In just one season, the three dropped from 52 to 25 goals and 26 to 14 assists; while they had suffered a drop in their overall playing time, it was not decisive. Even the inclusion of Correa and Felipe Caicedo in the rotation last season was not enough, and the club lost 33 goals and 5 positions in the standings.

    Now, just a few days out from 2020, the three are having perhaps the best season of their careers. 

    Milinković-Savić is better in practically every way, and has realized that his body helps him make a huge contribution to the defence. He is also more involved in the penalty area, where he averages two more touches in the box (from 5.17 to 7.13 per 90). Above all, he has improved his shooting choices, increasing his xG per shot in open play from 0.061 to 0.102. All this and he remains Lazio’s target man when they want to advance quickly, judging by the 3.39 aerial duels he wins every game, a 58% success rate.

    Luis Alberto leads the league with 9 assists, he improved his already stellar xG assisted average from 0.26 to 0.30 per 90, and even if he’s decreased his contribution to the pressing game, he’s practically doubled his number of successful dribbles. He now manages the ball with much more lucidity, so much so that he has reduced his number of turnovers by 20% and improved the percentage of passes completed by 6%, making its contribution much more decisive even when he does not directly create opportunities (+0.24 in xG build-up). Finally, he has reached elite-level production in deep progressions with a league-best 13.37 per 90.

    It may seem almost impossible that Ciro could score more goals than 29 in a season, yet this year everything seems attainable given he’s already scored 17 and Serie A just completed its 17th round. It’s not the first time he’s scored at an above-average rate, but this season he’s sank 11 goals during open play from just 6.47 xG. To do so he has further increased his shooting volume and has practically doubled his number of touches into the box.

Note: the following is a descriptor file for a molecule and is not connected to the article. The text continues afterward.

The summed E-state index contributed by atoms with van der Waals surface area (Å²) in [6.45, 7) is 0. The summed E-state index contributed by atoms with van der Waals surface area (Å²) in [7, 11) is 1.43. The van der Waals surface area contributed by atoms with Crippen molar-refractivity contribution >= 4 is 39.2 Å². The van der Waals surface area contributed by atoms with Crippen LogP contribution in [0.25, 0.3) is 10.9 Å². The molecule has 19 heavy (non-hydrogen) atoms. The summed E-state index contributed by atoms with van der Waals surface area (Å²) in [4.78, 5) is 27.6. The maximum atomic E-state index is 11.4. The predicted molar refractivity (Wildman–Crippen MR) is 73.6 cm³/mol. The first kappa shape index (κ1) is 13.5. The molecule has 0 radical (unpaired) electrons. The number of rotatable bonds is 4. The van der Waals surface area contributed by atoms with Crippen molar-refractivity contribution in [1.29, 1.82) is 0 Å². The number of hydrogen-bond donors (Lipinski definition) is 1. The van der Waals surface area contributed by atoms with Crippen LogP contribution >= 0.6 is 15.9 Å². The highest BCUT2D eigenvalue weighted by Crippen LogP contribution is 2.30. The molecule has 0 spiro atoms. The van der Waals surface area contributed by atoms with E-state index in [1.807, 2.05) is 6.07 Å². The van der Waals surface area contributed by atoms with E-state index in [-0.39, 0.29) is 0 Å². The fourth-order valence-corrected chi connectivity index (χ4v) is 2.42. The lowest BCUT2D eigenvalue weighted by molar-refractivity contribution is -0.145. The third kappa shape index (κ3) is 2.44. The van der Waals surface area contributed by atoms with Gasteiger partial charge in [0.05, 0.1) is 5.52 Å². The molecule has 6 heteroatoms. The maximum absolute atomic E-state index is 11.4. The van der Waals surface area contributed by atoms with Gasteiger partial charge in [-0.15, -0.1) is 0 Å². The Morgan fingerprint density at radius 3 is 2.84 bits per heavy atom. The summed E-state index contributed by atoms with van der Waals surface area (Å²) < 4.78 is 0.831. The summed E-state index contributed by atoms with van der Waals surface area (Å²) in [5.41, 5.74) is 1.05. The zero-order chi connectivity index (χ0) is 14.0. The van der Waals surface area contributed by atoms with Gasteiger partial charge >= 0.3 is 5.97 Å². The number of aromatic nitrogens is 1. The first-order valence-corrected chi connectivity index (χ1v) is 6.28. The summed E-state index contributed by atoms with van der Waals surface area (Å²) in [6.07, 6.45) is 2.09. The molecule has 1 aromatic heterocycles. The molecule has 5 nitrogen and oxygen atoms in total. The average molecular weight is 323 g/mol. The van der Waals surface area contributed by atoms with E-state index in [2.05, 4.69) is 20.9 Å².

But his contribution to his teammates should not be overlooked, providing them 5 assists, one less than last season’s total. In short, he’s been involved in 60% of Lazio’s goals—truly the side’s golden boy.

    Finally, Correa is now a full-fledged central striker. His offensive output has increased as a result, so much so that he is at 0.49 xG per 90, fourth-best Serie A. He has also improved his shot selection, averaging 0.14 xG per shot and increased his volume to reach the same level as Immobile, 3.44 per 90. He may have scored just 6 goals, but the ratio between goals scored and his xG is still less than 1 (0.83), much better than last season when he scored 5 goals total and averaged 0.73. 

    To challenge for the title, Lazio need Correa to improve his finishing, as it’s unlikely that Immobile will maintain a scoring efficiency of 1.70 in the side’s 22 remaining Serie A matches. Maintaining their offensive production and finishing at this level is probably the only way they can continue to challenge for the title unless there is a considerable improvement in defence. The squad currently have a mid-table defence with 1.17 xG conceded, but the trend is worsening.

    With the side already eliminated from the Europa League, leaving them to focus solely on Coppa Italia and the league, it’s still hard to argue that they can actually win the Scudetto. But what’s certain is that any coach would like to have four offensive players of this level of quality.

    Article by Flavio Fusi